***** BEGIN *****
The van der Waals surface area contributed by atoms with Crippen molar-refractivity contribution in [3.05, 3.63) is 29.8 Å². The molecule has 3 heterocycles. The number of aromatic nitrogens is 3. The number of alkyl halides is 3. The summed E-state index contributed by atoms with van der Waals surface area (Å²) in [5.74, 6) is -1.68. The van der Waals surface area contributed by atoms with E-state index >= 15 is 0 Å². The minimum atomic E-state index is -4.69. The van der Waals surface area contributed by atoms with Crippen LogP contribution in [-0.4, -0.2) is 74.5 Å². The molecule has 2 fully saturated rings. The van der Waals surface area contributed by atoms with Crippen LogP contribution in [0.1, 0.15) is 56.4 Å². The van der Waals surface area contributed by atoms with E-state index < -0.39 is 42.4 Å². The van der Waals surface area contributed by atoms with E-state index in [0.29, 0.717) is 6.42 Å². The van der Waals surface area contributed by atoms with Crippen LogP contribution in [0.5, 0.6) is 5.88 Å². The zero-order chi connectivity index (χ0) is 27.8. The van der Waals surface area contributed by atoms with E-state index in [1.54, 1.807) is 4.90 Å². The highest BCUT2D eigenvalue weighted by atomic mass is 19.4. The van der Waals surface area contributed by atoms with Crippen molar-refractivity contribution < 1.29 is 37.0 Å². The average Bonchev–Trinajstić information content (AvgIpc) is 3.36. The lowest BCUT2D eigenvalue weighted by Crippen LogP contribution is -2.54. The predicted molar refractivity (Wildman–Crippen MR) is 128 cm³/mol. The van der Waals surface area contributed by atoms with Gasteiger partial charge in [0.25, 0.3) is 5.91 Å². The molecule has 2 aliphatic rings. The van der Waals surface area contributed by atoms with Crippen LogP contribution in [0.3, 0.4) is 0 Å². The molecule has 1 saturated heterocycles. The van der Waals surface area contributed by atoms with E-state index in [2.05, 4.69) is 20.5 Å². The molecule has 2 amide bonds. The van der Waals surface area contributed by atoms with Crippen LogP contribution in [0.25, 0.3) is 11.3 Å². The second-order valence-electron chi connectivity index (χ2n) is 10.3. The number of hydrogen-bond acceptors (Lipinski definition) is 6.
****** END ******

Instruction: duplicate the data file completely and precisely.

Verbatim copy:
The van der Waals surface area contributed by atoms with Crippen molar-refractivity contribution in [3.05, 3.63) is 29.8 Å². The molecule has 3 heterocycles. The number of aromatic nitrogens is 3. The number of alkyl halides is 3. The summed E-state index contributed by atoms with van der Waals surface area (Å²) in [5.74, 6) is -1.68. The van der Waals surface area contributed by atoms with E-state index >= 15 is 0 Å². The minimum atomic E-state index is -4.69. The van der Waals surface area contributed by atoms with Crippen LogP contribution in [-0.4, -0.2) is 74.5 Å². The molecule has 2 fully saturated rings. The van der Waals surface area contributed by atoms with Crippen LogP contribution in [0.1, 0.15) is 56.4 Å². The van der Waals surface area contributed by atoms with E-state index < -0.39 is 42.4 Å². The van der Waals surface area contributed by atoms with E-state index in [0.29, 0.717) is 6.42 Å². The van der Waals surface area contributed by atoms with Crippen LogP contribution in [0.5, 0.6) is 5.88 Å². The zero-order chi connectivity index (χ0) is 27.8. The van der Waals surface area contributed by atoms with E-state index in [1.54, 1.807) is 4.90 Å². The highest BCUT2D eigenvalue weighted by atomic mass is 19.4. The van der Waals surface area contributed by atoms with Crippen molar-refractivity contribution < 1.29 is 37.0 Å². The average Bonchev–Trinajstić information content (AvgIpc) is 3.36. The lowest BCUT2D eigenvalue weighted by Crippen LogP contribution is -2.54. The predicted molar refractivity (Wildman–Crippen MR) is 128 cm³/mol. The van der Waals surface area contributed by atoms with Gasteiger partial charge in [0.25, 0.3) is 5.91 Å². The molecule has 2 aliphatic rings. The van der Waals surface area contributed by atoms with Crippen LogP contribution in [0.3, 0.4) is 0 Å². The molecule has 1 saturated heterocycles. The van der Waals surface area contributed by atoms with E-state index in [2.05, 4.69) is 20.5 Å². The molecule has 2 amide bonds. The van der Waals surface area contributed by atoms with Crippen LogP contribution in [0.25, 0.3) is 11.3 Å². The second-order valence-electron chi connectivity index (χ2n) is 10.3. The number of hydrogen-bond acceptors (Lipinski definition) is 6.